To coincide with the tenth anniversary of the Climate Change Act receiving Royal Assent in the UK in November 2008, the Energy Institute convened a ‘virtual panel’ of ten figures who were in leading positions at the time - six of them now Fellows of the EI - to reflect on how it came to pass, what it has meant for the UK and the prospects for the future. The result, part of the EI Views series, is a social history from diverse perspectives of one of the most ground-breaking pieces of environmental legislation of its day.
The following is the individual perspective of James Smith CBE HonFEI, who in 2008 was Chair of Shell UK and later Chair of the Carbon Trust.
Reflections on 2008
1. How significant was the passing of the Climate Change Act in your view, and why?
The Climate Change Act led the world on national commitments to tackling climate change.
The Act is crucial to passing the energy and climate change exam. The exam question is in four parts. How do we get the energy we need; while avoiding dangerous climate change; at least cost; and with a high likelihood of success?
All four parts of the exam question must be answered. We have to pass each part. There are no resits. There is no muddle through option. The climate has no reset button. And it’s urgent. We’re running late.
The good news is that a set of technologies exists to get the job done at reasonable cost. But poor technology choices could end up doubling the cost. The extra money would be better spent elsewhere such as in health and education. We must take cost minimisation seriously.
Climate change is a dangerous threat, running on a short fuse. We can't let ourselves get past the point of no return. We have already left it late. That's why we need a strategy we are pretty sure will work rather than one we hope will work. Innovation is crucial. But that must be married to a commitment to deploy a set of technologies that we believe will work overall. This also means wise management of options and having contingency plans ready to implement when needed.
We need market forces for both scale and efficiency. But to harness markets we need workable business models based on systems thinking covering our huge and complex energy system. Systems thinking includes recognition that there are major, long lead time infrastructure decisions that have to be taken soon. Governments, understandably, don’t relish big infrastructure decisions. But they will need to be made.
We will need all the low carbon technologies available to us. Progress on renewables has been amazing. But we won’t succeed with renewables alone. We need to recognise the importance of nuclear and carbon capture and storage as well.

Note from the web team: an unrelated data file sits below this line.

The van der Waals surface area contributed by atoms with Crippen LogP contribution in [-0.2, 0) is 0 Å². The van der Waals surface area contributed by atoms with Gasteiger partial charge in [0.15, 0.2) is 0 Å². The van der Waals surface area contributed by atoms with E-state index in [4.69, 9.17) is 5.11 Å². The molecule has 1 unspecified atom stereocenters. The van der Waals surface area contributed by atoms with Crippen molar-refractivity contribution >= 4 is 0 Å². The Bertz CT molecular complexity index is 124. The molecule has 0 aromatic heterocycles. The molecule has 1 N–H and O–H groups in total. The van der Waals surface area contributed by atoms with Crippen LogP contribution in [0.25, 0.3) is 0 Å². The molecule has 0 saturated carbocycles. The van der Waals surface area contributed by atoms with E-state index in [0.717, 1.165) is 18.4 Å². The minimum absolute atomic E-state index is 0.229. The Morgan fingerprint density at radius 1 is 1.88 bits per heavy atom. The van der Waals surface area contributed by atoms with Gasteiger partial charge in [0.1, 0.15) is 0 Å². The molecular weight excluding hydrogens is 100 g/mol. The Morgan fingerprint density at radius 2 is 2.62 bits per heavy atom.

Let’s be a bit daunted by the risks but let’s more be invigorated by the tremendous opportunities that come from tackling climate change.
The Committee on Climate Change is doing a great job in helping us pass our climate change exam. The CCC are systems thinkers with great depth of knowledge.
2. What were the factors that led to its overwhelming adoption by Parliament? Did parliamentarians fully understand its implications?
Climate change transcends politics. National economies need to be decarbonised by a factor of 10 in the first half of this century. That means more than trebling energy efficiency and reducing CO2 per unit of energy by more than two thirds. These are massive changes to enormous physical systems. Perhaps not everyone in Parliament knew or could know the implications of the CCA. Let's applaud their unity and determination.
3. Did you have any misgivings at the time? Either about the level of the 2050 target or the framework or process designed to achieve it?
The Act was a great start but everyone knew much more would be needed. There are three big themes for further work: targets, infrastructure and investible business models.
The real targets are for the atmospheric stock of CO2. Emission reductions are the means to the end of keeping atmospheric concentrations within sustainable levels. An 80% reduction in emissions that arrives late won't be good enough. That's why a pathway that conforms to Paris is crucial.
The infrastructures that need considered are both tangible and intangible. Tangible infrastructure is the hardware that can deliver energy to consumers without subsequent CO2 emissions. Our electricity, transport and heat infrastructures are going to have to change significantly. Energy storage needs to be linked across electricity, transport and heat. The infrastructure needs thought through in an integrated way.
Intangible infrastructure refers to the institutions for creating and implementing a successful low carbon energy systems strategy. There are things that must be done inside Government and things that are better done outside Government. Our existing institutional frameworks don't support integration well enough.